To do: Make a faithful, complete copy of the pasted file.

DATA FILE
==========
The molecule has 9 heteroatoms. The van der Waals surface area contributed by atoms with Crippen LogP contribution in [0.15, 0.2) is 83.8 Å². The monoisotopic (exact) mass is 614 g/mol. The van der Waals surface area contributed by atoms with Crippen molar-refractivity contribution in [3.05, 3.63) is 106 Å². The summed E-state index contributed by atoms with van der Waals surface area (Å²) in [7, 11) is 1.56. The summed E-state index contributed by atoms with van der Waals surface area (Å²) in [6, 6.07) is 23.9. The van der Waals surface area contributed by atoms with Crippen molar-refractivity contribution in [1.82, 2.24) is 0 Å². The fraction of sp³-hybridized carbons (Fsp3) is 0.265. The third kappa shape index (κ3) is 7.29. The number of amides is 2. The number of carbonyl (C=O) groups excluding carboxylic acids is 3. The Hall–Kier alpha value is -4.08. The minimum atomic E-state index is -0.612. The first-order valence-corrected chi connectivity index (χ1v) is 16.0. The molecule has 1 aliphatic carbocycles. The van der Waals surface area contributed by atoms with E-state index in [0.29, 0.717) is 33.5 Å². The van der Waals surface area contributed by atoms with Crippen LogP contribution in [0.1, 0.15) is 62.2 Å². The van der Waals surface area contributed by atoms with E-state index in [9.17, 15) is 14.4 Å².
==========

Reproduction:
The molecule has 9 heteroatoms. The van der Waals surface area contributed by atoms with Crippen LogP contribution in [0.15, 0.2) is 83.8 Å². The monoisotopic (exact) mass is 614 g/mol. The van der Waals surface area contributed by atoms with Crippen molar-refractivity contribution in [3.05, 3.63) is 106 Å². The summed E-state index contributed by atoms with van der Waals surface area (Å²) in [7, 11) is 1.56. The summed E-state index contributed by atoms with van der Waals surface area (Å²) in [6, 6.07) is 23.9. The van der Waals surface area contributed by atoms with Crippen molar-refractivity contribution in [1.82, 2.24) is 0 Å². The fraction of sp³-hybridized carbons (Fsp3) is 0.265. The third kappa shape index (κ3) is 7.29. The number of amides is 2. The number of carbonyl (C=O) groups excluding carboxylic acids is 3. The Hall–Kier alpha value is -4.08. The minimum atomic E-state index is -0.612. The first-order valence-corrected chi connectivity index (χ1v) is 16.0. The molecule has 1 aliphatic carbocycles. The van der Waals surface area contributed by atoms with E-state index in [0.29, 0.717) is 33.5 Å². The van der Waals surface area contributed by atoms with Crippen LogP contribution in [0.1, 0.15) is 62.2 Å². The van der Waals surface area contributed by atoms with E-state index in [9.17, 15) is 14.4 Å².